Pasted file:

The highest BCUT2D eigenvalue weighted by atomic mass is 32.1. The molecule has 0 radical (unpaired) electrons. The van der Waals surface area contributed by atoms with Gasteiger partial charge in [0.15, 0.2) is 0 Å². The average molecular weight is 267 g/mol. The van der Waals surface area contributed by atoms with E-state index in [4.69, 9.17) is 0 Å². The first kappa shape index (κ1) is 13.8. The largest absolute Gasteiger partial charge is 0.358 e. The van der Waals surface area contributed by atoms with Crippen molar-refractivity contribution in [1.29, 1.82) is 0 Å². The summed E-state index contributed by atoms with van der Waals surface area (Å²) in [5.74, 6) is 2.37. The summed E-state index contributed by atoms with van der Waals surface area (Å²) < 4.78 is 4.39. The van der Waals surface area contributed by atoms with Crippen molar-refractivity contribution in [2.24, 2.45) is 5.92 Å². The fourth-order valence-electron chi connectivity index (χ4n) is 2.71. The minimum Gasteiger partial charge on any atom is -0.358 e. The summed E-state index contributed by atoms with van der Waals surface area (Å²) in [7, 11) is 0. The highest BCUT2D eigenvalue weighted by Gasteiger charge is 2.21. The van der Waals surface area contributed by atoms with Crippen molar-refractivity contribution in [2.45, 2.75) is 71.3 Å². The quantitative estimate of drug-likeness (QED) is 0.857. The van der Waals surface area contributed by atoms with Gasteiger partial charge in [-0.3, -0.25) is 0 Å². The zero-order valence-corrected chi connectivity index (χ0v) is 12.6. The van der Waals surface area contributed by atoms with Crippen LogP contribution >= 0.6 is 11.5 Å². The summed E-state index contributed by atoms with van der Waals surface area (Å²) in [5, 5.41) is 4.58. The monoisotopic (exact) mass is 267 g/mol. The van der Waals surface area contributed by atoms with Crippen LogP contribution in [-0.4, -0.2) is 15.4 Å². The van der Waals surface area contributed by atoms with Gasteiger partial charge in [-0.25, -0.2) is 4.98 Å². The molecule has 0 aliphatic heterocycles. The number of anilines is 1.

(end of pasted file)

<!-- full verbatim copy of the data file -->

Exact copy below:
The highest BCUT2D eigenvalue weighted by atomic mass is 32.1. The molecule has 0 radical (unpaired) electrons. The van der Waals surface area contributed by atoms with Gasteiger partial charge in [0.15, 0.2) is 0 Å². The average molecular weight is 267 g/mol. The van der Waals surface area contributed by atoms with E-state index in [4.69, 9.17) is 0 Å². The first kappa shape index (κ1) is 13.8. The largest absolute Gasteiger partial charge is 0.358 e. The van der Waals surface area contributed by atoms with Crippen molar-refractivity contribution in [1.29, 1.82) is 0 Å². The summed E-state index contributed by atoms with van der Waals surface area (Å²) in [5.74, 6) is 2.37. The summed E-state index contributed by atoms with van der Waals surface area (Å²) < 4.78 is 4.39. The van der Waals surface area contributed by atoms with Crippen molar-refractivity contribution in [2.24, 2.45) is 5.92 Å². The fourth-order valence-electron chi connectivity index (χ4n) is 2.71. The minimum Gasteiger partial charge on any atom is -0.358 e. The summed E-state index contributed by atoms with van der Waals surface area (Å²) in [7, 11) is 0. The highest BCUT2D eigenvalue weighted by Gasteiger charge is 2.21. The van der Waals surface area contributed by atoms with Crippen molar-refractivity contribution in [2.45, 2.75) is 71.3 Å². The quantitative estimate of drug-likeness (QED) is 0.857. The van der Waals surface area contributed by atoms with Gasteiger partial charge in [-0.3, -0.25) is 0 Å². The zero-order valence-corrected chi connectivity index (χ0v) is 12.6. The van der Waals surface area contributed by atoms with Crippen LogP contribution >= 0.6 is 11.5 Å². The summed E-state index contributed by atoms with van der Waals surface area (Å²) in [5, 5.41) is 4.58. The monoisotopic (exact) mass is 267 g/mol. The van der Waals surface area contributed by atoms with Crippen LogP contribution in [-0.4, -0.2) is 15.4 Å². The van der Waals surface area contributed by atoms with Gasteiger partial charge in [-0.25, -0.2) is 4.98 Å². The molecule has 0 aliphatic heterocycles. The number of anilines is 1.